u2 = Scalar_source_XY(x=x0, y=y0, wavelength=wavelength, info='u2')

u1.plane_wave(A=1, theta=-1*degrees, phi=90*degrees)
u2.plane_wave(A=1, theta=+1*degrees, phi=90*degrees)


Since we have two plane waves propagating at different angles, an interference effect is produced, shown in the intensity variation of the optical field.


Masks are defined in the scalar_masks_xy.py module. There are many methods that can be used to generate masks and diffractive optical elements:

  • set_amplitude, set_phase
  • binarize, two_levels, gray_scale
  • a_dataMatrix
  • area
  • save_mask
  • inverse_amplitude, inverse_phase
  • widen
  • image
  • slit, double_slit, square, circle, super_gauss, square_circle, ring, cross
  • mask_from_function
  • prism, lens, fresnel_lens
  • sine_grating, sine_edge_grating ronchi_grating, binary_grating, blazed_grating, forked_grating, grating2D, grating_2D_ajedrez
  • axicon, biprism_fresnel,
  • radial_grating, angular_grating, hyperbolic_grating, archimedes_spiral, laguerre_gauss_spiral
  • hammer
  • roughness, circle_rough, ring_rough, fresnel_lens_rough,

For a more detailed description of each method, refer to the individual documentation of each one.

Example: Ronchi grating.

t0 = Scalar_mask_XY(x=x0, y=y0, wavelength=wavelength, info='t0')
t0.ronchi_grating( x0=0 * um, period=20*um, fill_factor=0.5, angle=0*degrees)

1.2. Basic operations: multiplication of masks and fields

When the light \(u_0\) passes through a mask \(t_0\), the field just after the mask, according to the Thin Element Approximation (TEA), is \(u_1 = t_0 * u_0\). This can be represented in the following way

u1 = u0*t0

2. Propagation

Propagation and other actions and parameters of the optical fields are defined in the scalar_field_x.py module. There are several methods of determining the field at a given plane after the mask:

  • RS: Rayleigh-Sommerfeld propagation at a certain distance
  • fft: Fast Fourier propagation at the far field.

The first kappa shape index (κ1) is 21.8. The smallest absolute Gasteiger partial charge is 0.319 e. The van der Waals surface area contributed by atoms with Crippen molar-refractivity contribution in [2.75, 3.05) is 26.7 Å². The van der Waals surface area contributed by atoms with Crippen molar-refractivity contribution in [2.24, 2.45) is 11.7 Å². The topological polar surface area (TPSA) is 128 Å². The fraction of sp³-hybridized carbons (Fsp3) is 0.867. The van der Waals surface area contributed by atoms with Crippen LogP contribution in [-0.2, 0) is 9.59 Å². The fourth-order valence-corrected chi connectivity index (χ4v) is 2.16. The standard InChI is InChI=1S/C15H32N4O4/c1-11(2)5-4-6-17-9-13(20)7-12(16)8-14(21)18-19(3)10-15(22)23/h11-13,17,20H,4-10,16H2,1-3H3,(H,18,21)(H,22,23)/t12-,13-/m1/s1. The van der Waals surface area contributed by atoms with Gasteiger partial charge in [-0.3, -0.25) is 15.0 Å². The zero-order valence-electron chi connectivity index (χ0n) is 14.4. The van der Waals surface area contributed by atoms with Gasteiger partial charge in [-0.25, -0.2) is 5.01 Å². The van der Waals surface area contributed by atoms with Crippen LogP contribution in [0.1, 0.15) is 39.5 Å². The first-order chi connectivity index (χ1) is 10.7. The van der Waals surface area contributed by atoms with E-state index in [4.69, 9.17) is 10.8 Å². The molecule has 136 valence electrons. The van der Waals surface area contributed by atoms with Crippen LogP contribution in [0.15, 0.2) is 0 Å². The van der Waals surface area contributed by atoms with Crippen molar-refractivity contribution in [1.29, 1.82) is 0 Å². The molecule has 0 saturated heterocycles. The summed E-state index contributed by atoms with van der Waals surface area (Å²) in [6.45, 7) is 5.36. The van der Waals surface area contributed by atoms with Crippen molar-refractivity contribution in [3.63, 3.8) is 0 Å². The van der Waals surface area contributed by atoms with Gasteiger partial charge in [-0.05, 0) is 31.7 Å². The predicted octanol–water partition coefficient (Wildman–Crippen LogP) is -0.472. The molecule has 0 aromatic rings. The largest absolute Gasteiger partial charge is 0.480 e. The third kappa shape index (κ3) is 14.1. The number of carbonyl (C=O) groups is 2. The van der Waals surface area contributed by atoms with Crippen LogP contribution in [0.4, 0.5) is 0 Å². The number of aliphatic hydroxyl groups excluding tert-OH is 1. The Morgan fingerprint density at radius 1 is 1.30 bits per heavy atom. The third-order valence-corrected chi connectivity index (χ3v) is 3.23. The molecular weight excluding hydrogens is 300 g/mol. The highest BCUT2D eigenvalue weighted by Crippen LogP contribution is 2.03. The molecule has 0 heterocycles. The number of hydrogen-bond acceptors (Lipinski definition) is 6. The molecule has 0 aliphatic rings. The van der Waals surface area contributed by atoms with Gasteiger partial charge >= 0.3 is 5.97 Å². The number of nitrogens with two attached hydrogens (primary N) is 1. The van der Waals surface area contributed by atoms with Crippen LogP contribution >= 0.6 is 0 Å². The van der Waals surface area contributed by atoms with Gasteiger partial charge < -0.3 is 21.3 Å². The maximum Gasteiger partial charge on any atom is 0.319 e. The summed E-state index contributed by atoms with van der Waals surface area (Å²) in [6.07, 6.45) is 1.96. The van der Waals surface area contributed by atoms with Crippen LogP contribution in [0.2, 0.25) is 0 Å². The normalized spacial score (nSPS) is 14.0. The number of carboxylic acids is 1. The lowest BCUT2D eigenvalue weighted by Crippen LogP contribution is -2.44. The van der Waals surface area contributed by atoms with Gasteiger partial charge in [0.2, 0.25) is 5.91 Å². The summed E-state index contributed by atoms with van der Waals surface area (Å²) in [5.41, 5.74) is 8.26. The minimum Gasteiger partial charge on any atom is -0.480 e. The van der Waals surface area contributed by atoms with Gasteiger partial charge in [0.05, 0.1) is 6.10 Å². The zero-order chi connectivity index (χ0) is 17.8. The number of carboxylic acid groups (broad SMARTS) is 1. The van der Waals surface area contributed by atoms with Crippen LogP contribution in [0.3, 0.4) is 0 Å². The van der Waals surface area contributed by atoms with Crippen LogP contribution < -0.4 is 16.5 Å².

• ifft: Inverse Fast Fourier propagation at the far field.

The field can be stored in the same isntance, generate a new instance, or generate a numpy.array when fast computation is required.

2.1. Near field: Rayleigh-Sommerfeld approach

u2=u1.RS(z=10*mm, new_field=True)

2.2. Amplification of the field

The Rayleigh-Sommefeld implementation allows an amplification of the field since, sometimes, light diverges:

u2=u1.RS(z=10*mm, new_field=True, amplification=(2,1))
u2.draw(kind='intensity', logarithm=False)


2.3. Reduction of the field

There are some cases where we need to analyze the field in a small area, such as focus of a lens. Then, we can cut and resample the field.

x0=np.linspace(-0.5*mm, 0.5*mm, 1024)
y0=np.linspace(-0.5*mm, 0.5*mm, 1024)


u0 = Scalar_source_XY(x=x0, y=y0, wavelength=wavelength, info='u0')
u0.plane_wave(A=1, theta=0*degrees, phi=0*degrees)

t0 = Scalar_mask_XY(x=x0, y=y0, wavelength=wavelength, info='t0')
t0.lens(r0=(0,0), radius=(500*um, 500*um), focal=(focal, focal));

The field at focal distance results:


u2=u1.RS(z=focal, verbose=False)

As, the focus cannot be seen properly, we can reduce the field to the desired size.

    x_limits=(-25 * um, 25 * um),
    y_limits=(-25 * um, 25 * um),
    num_points=(512, 512),
u2.draw(kind='intensity', logarithm=False);

2.4. Focus position and profiles

For focus and other application, the software can detect the position of maximum intensity and determine the profiles in order to a better analysis.

x_max, y_max = u2.search_focus(verbose=True)

u2.draw_profile(point1=[-25*um,x_max], point2=[25*um, x_max], npixels=512,
                kind='intensity', order=2);
x = -0.049 um, y = -0.049 um